How do you catch a lot of fish in a hurry? You use a little electricity.
"Basically, it just puts an electrical current out in the water, which stuns the fish temporarily so we're able to net them," explained Tim Porter a fish biologist from Oregon Department of Fish and Wildlife.
Long-spider like arms stick out from a pontoon boat as several ODFW employees slide the craft in the water at Big Bend Campground on the Crooked River. The arms send a mild electrical current through the water.
?The whitefish -- they just explode on the surface. They start jumping out of the water," says Porter.
Mountain white fish and redband trout are collected. They're measured, weighed, sometimes tagged, then passed on to a bucket brigade of volunteers.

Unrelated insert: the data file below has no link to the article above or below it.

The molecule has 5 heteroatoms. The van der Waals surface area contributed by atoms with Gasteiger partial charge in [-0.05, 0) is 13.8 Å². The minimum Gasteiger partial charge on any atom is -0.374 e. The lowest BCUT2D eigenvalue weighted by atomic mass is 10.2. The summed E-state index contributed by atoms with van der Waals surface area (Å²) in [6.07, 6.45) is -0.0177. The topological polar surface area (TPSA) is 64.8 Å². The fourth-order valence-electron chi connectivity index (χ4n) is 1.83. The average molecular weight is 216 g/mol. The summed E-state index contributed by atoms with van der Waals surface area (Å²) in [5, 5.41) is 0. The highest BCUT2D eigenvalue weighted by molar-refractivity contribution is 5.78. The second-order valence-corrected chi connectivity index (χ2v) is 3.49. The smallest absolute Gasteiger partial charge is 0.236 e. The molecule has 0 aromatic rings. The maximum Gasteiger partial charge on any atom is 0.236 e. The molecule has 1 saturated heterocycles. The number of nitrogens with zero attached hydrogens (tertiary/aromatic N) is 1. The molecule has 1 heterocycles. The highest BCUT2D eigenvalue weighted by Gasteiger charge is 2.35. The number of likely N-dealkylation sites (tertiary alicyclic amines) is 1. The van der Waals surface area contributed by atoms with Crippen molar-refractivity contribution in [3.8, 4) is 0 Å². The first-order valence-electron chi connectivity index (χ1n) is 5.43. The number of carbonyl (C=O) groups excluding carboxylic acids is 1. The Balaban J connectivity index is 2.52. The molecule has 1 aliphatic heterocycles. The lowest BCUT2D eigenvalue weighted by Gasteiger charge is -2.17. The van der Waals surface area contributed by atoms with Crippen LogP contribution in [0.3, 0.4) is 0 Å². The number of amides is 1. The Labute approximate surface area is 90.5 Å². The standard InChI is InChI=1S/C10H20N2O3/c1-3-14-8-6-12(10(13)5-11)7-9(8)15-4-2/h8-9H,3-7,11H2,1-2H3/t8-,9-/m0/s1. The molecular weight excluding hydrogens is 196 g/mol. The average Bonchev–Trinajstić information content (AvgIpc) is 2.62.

"We're going to empty these fish that have been tagged and measured where they've already sampled, so that they won't get recaptured or marked in the next sample," said Bill Seitz a volunteer.
After last year's survey, biologists estimated there were just over 1,200 trout per mile in the river. This year?
"We've been seeing a lot of trout," said Porter.
With some data crunching left to do, the estimate for this year is still weeks away.
The annual study helps with planning and protection efforts -- and this year, something new.
"They're also doing some research about salmon and steelhead fry," said Nancy Kastner, another volunteer.
Salmon and steelhead have been reintroduced to river, part of a larger effort to restore those runs.
Not every fish survives the journey from zap to bucket. But biologists say few are killed, and thus far, it appears the catch this year is better than average.
If you catch a fish that has one of the small radio tracking tags sticking out of its back, note the color of the tag and its number. ODFW ( 541-447-5111 ext. 24 ) will also want to know how big the fish was and where you caught it.